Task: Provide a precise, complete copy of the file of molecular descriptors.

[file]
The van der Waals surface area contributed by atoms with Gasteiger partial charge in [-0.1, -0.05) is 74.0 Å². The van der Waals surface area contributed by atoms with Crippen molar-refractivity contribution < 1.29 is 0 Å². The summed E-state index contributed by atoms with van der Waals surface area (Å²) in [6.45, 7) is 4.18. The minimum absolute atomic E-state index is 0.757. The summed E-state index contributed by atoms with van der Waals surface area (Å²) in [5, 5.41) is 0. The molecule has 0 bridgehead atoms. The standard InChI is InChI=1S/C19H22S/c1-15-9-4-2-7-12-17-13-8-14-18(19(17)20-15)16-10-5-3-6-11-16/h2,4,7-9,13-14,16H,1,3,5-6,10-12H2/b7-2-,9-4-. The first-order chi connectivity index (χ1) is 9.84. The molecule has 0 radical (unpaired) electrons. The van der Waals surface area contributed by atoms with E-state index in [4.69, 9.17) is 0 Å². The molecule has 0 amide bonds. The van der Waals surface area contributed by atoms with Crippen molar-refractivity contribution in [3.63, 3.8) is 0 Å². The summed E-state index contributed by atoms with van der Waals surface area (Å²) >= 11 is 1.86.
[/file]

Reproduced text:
The van der Waals surface area contributed by atoms with Gasteiger partial charge in [-0.1, -0.05) is 74.0 Å². The van der Waals surface area contributed by atoms with Crippen molar-refractivity contribution < 1.29 is 0 Å². The summed E-state index contributed by atoms with van der Waals surface area (Å²) in [6.45, 7) is 4.18. The minimum absolute atomic E-state index is 0.757. The summed E-state index contributed by atoms with van der Waals surface area (Å²) in [5, 5.41) is 0. The molecule has 0 bridgehead atoms. The standard InChI is InChI=1S/C19H22S/c1-15-9-4-2-7-12-17-13-8-14-18(19(17)20-15)16-10-5-3-6-11-16/h2,4,7-9,13-14,16H,1,3,5-6,10-12H2/b7-2-,9-4-. The first-order chi connectivity index (χ1) is 9.84. The molecule has 0 radical (unpaired) electrons. The van der Waals surface area contributed by atoms with E-state index in [4.69, 9.17) is 0 Å². The molecule has 0 amide bonds. The van der Waals surface area contributed by atoms with Crippen molar-refractivity contribution in [3.63, 3.8) is 0 Å². The summed E-state index contributed by atoms with van der Waals surface area (Å²) >= 11 is 1.86.